NDSU Extension - Mercer County

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Nourish Your Skin for Optimal Health

skin care, healthy skin, SPF

Submitted by Dena Kemmet, Extension Agent/Family and Consumer Sciences

What do cigarettes, soap, stress and tanning beds have in common?

These are the four main factors that contribute to skin damage.

Chemicals in tobacco smoke can damage the skin, which results in wrinkles and sagging. Some soaps and detergents consistently damage some of skin’s healthy barriers. Stress can affect the skin, leading to conditions such as eczema or psoriasis. And tanning, whether in the sun or in a bed, leads to premature aging and possibly skin cancer from ultraviolet rays.

Most of us want to have beautiful skin, minimize wrinkles and look our “best self” for as long as we can. Sometimes you can look at a pair of hands and almost guess what kind of job that person has or at least know if the person works with his or her hands a lot. Our hands undergo a lot of stress, but the rest of our skin is highly affected as well. What does healthy skin look like?

Our skin condition depends on several factors. Healthy skin has a smooth texture without cracking, a natural glow without discolored spots or aberrations and adequate hydration. A couple of factors you can’t see are sebum concentration and pH (alkalinity or acidity). Sebum helps maintain hydration by reducing water loss from the surface of the skin and protects the skin from infection. Sebaceous glands secrete sebum, which consists of a combination of lipids, cholesterol and esters. A low pH on the surface of the skin protects the skin from pathogens (disease-causing germs) and allows good bacteria to dominate on the skin.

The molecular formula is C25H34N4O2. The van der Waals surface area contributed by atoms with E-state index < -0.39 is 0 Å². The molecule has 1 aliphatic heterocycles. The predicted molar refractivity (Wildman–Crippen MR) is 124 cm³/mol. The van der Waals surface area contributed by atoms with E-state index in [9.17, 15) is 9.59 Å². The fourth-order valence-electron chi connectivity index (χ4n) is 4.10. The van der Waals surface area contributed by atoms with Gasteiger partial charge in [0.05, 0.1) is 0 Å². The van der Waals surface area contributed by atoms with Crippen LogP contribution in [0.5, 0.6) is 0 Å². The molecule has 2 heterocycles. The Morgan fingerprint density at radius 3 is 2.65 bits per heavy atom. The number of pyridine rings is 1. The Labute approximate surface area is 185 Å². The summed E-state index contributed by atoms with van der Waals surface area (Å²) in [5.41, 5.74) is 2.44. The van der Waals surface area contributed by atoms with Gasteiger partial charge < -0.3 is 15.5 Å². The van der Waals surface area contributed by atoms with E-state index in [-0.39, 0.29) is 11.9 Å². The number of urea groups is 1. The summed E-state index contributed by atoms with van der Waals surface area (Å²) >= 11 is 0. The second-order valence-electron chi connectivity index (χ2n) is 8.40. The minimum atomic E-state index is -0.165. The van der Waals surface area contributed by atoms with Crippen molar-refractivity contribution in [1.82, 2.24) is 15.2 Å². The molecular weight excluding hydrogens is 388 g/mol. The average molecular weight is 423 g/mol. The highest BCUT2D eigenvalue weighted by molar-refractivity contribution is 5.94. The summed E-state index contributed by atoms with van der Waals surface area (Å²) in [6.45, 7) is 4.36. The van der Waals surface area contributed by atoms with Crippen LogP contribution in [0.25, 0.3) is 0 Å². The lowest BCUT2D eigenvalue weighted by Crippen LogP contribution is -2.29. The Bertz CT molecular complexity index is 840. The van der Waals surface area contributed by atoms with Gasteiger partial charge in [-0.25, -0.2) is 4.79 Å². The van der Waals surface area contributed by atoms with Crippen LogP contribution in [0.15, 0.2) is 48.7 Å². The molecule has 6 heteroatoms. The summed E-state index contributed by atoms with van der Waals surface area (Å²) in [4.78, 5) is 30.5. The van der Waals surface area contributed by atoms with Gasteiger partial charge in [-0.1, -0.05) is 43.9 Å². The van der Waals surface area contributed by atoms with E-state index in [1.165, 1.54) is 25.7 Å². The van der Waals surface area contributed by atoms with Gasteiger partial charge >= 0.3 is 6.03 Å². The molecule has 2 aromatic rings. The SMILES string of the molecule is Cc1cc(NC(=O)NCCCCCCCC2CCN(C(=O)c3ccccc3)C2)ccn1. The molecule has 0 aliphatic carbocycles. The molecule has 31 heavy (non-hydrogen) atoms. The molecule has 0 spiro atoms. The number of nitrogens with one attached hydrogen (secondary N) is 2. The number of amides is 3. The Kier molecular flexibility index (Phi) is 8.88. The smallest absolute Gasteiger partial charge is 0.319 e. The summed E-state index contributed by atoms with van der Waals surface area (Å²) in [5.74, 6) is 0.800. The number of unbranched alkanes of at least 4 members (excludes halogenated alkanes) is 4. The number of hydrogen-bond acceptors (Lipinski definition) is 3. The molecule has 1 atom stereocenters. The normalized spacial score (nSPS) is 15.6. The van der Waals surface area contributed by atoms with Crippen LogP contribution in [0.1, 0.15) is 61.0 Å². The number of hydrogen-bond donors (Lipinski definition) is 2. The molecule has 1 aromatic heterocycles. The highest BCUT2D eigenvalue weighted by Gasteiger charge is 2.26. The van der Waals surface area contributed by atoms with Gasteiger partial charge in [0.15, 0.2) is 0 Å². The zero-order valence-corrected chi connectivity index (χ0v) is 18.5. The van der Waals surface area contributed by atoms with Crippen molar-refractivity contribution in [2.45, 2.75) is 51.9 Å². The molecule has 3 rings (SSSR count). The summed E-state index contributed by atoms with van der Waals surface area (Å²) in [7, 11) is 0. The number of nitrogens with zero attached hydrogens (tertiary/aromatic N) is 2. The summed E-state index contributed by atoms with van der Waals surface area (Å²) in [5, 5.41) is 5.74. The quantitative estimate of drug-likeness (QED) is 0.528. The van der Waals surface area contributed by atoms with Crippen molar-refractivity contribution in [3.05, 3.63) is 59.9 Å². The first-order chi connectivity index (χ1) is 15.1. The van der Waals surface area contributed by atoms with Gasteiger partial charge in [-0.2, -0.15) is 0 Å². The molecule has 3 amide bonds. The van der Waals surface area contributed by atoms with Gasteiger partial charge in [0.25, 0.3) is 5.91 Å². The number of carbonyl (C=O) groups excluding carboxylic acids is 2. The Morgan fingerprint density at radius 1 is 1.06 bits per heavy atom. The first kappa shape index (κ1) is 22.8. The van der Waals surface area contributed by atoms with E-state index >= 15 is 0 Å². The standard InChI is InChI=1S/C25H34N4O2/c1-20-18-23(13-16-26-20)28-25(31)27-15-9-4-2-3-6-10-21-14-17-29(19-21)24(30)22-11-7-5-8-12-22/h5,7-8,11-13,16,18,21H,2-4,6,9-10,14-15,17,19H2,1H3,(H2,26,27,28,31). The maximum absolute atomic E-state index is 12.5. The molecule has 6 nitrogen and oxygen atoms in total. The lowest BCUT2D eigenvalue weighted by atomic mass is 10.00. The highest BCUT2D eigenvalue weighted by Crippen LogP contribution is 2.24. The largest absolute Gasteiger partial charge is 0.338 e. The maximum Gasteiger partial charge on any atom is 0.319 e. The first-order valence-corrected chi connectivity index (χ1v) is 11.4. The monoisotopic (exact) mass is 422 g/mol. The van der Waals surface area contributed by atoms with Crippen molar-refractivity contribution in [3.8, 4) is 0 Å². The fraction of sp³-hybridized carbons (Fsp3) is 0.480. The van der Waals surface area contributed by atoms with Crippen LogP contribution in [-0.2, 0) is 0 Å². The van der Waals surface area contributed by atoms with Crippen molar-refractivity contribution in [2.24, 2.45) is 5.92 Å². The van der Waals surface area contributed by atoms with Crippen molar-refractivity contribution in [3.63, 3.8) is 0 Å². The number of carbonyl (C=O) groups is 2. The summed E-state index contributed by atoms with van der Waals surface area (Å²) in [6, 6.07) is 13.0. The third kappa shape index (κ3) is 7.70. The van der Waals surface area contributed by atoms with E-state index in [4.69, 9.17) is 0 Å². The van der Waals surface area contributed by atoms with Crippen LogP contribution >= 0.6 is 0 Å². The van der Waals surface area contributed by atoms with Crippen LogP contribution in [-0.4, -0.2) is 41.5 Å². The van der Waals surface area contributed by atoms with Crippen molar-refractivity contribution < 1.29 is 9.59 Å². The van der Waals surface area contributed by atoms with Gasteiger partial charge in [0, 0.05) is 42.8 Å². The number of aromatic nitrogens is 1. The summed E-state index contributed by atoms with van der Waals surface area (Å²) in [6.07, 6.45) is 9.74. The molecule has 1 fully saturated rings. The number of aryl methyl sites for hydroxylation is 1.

In some cases, poor skin condition may indicate nutrient deficiencies. For example, physical signs of iron deficiency include eczema in the corners of the mouth, skin irritation, itching, loss of skin tone, impaired wound healing and skin infections. Allergic reactions also can present themselves through rashes and itching. Many nutrients, including iron, lipids, protein, vitamin A, beta carotene, calcium and vitamin C, are involved in skin maintenance. Without sufficient amounts of these nutrients, some or all of these skin condition factors may be affected. Other factors may affect skin condition as well.

Certain foods can help prevent damage to skin. They include fresh fruits and vegetables, whole grains, low-fat dairy and fish. Lowering your intake of saturated and trans fats, as well as sugar and refined flour products, also can reduce the risk of skin damage. A healthy skin diet is the same as a heart-healthy diet.

During the summer months, tans and burns cause direct damage to the skin. The increase of burns and the severity of the burns are positively related to an increase in skin cancer risk. The best way to protect your skin from damaging sun rays is to use sunscreen. Apply a broad spectrum sunscreen with a Sun Protection Factor (SPF) of at least 30 before going outside and then reapply every two hours and after swimming or sweating.

Many external factors work against us and increase dry skin, wrinkles and spotting and, thus, aging skin. Additional information is available at www.ndsu.edu/boomers.

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